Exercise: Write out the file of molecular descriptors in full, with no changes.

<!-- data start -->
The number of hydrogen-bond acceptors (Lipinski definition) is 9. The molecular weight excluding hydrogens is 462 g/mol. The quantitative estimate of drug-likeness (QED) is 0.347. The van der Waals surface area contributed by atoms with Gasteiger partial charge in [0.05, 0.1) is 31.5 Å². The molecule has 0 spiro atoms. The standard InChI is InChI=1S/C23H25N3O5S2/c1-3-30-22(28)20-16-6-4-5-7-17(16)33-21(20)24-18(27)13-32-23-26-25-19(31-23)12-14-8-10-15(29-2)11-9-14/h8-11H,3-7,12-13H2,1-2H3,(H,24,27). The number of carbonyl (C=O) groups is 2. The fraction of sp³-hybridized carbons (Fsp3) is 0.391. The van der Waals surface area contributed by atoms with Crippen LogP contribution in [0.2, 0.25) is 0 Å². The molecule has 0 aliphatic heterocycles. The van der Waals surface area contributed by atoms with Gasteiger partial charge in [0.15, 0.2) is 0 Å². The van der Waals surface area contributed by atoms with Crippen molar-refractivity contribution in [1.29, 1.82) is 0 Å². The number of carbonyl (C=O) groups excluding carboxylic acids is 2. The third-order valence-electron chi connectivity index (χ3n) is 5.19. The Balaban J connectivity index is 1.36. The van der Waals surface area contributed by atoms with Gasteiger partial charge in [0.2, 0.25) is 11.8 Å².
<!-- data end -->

The number of hydrogen-bond acceptors (Lipinski definition) is 9. The molecular weight excluding hydrogens is 462 g/mol. The quantitative estimate of drug-likeness (QED) is 0.347. The van der Waals surface area contributed by atoms with Gasteiger partial charge in [0.05, 0.1) is 31.5 Å². The molecule has 0 spiro atoms. The standard InChI is InChI=1S/C23H25N3O5S2/c1-3-30-22(28)20-16-6-4-5-7-17(16)33-21(20)24-18(27)13-32-23-26-25-19(31-23)12-14-8-10-15(29-2)11-9-14/h8-11H,3-7,12-13H2,1-2H3,(H,24,27). The number of carbonyl (C=O) groups is 2. The fraction of sp³-hybridized carbons (Fsp3) is 0.391. The van der Waals surface area contributed by atoms with Crippen LogP contribution in [0.2, 0.25) is 0 Å². The molecule has 0 aliphatic heterocycles. The van der Waals surface area contributed by atoms with Gasteiger partial charge in [0.15, 0.2) is 0 Å². The van der Waals surface area contributed by atoms with Crippen molar-refractivity contribution in [1.29, 1.82) is 0 Å². The number of carbonyl (C=O) groups excluding carboxylic acids is 2. The third-order valence-electron chi connectivity index (χ3n) is 5.19. The Balaban J connectivity index is 1.36. The van der Waals surface area contributed by atoms with Gasteiger partial charge in [0.2, 0.25) is 11.8 Å².